Sherita Dixon-Cole is looking at possibly facing charges, after she falsely accused a state trooper of sexual assault. The trooper, Daniel Hubbard, had arrested her for drunk driving and said her driving was “erratic and unsafe for the roadway,” and that it took “several miles” to pull her over.

According to an affidavit obtained by ABC News, Dixon-Cole was taken to Ellis County Jail in Waxahachie, Texas. The following day, civil rights attorney Lee Merritt released a statement saying the arrested was told she could be released in exchange for sexual favors. On being denied, Hubbard sexually assaulted Dixon-Cole, the statement said.

Her story began to go viral on social media and multiple news outlets covered it, prompting the Texas Department of Public Safety (DPS) to immediately check the dashboard and bodycam footage.

“Upon learning of the allegations today, the department immediately took action to review the dash cam video. The video shows absolutely no evidence to support the serious accusations against the Trooper during the DWI arrest of the suspect. DPS will present the video to the Ellis County DA’s Office to determine if any further action is needed,” the DPS said in a statement.

On Tuesday, they released about two hours of footage from Hubbard’s body camera that refuted the allegations, after it was reviewed by the Ellis County and District Attorney's Office.

Dixon-Cole is a 37-year-old resident of Grapevine, Texas, and according to Heavy.com, her now-deleted LinkedIn profile said she works for HR Management Solutions and for Teleperformance.

Dixon-Cole has Bachelor of Science in Human Resource Management from the University of Texas in Austin. She also has a Masters Degree in International Human Resources from Capella University.

The Heavy.com article also quoted a Shaun King tweet that read: “I’m not trying to play respectability politics here, but Sherita is a widely respected fully employed human resources professional. She has a BA from @UTAustin and her MA in Human Resources. She has a son in college. I refuse to accept any attacks on her character right now.”

It was King who helped bring attention to the case. According to a report by the Waxahachie Daily Light, Dixon-Cole has a fiancé. The article pointed out a social media post by King said the initial allegations stated the officer had also told Dixon-Cole that he would shoot her fiancé, and claim he had a gun.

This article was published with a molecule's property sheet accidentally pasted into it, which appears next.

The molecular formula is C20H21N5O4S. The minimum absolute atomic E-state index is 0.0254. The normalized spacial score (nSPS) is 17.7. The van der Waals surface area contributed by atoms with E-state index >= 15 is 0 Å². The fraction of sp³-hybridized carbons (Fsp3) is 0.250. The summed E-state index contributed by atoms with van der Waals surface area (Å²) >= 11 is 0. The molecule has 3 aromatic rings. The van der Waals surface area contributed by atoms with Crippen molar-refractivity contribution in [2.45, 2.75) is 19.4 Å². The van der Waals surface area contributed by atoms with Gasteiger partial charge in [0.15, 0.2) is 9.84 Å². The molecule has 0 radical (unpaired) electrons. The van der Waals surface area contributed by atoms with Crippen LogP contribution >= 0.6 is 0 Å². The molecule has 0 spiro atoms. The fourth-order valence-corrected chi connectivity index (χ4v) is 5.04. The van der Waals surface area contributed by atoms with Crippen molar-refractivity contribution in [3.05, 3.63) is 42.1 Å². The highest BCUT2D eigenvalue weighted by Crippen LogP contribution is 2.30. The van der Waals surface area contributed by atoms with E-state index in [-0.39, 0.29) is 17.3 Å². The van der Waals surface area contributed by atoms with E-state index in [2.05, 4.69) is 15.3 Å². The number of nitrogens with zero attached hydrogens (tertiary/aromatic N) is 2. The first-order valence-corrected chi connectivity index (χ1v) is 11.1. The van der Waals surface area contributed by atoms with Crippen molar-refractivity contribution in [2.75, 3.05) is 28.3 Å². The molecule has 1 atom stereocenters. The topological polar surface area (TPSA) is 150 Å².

The post said Merritt was contacted by Dixon-Cole’s family early Sunday. Merritt then told King about the story. An article by the social activist detailed Dixon-Cole was assaulted before and after her fiancé arrived on the scene.

King has since written an article about the consequences of falsely reporting sexual assault and police misconduct. Merritt has retracted all Dixon-Cole’s claims.

King’s article stated he reviewed the entire footage of nearly two hours released by the authorities, and found it to be authentic and trustworthy. He found Hubbard to be really patient throughout the situation and at no point did he threaten either Dixon-Cole or her fiancé.

What baffled King about the video, which detailed a routine scene, was that all three of the above were very respectful to each other. There were no signs of any of the horrendous accusations, and the article details the disservice Dixon-Cole’s actions have on the dozens of families the activist directly works with, who have actually been victims of police brutality, as well as the disservice it does to a good police officer like Hubbard.

King cautioned against using this example to stereotype others, and wrote:

“She victimized us. She victimized the man she falsely accused and she victimized those who stood up for her — believing that she had experienced the worst crimes. Thankfully, she does not represent anyone but herself. She does not represent actual victims of sex crimes. She does not represent actual victims of police brutality. And she does not represent black women or black people. An awful tendency exists in this country to hold all people of color responsible for the transgressions of one person in that group. That’s racism and it must be rejected here. We reject what Sherita Dixon-Cole has done here. It’s awful.”

DUI stop Jefferson County Sheriff Cadet Andrew Sevitts directs traffic as police stop drivers to see if they are under the influence of drugs or alcohol at a mobile Driving Under the Influence (DUI) checkpoint in Golden, Colorado, late April 12, 2008. The police set up the checkpoints in areas that traditionally have high incidences of drunk driving arrests. Photo: REUTERS/Rick Wilking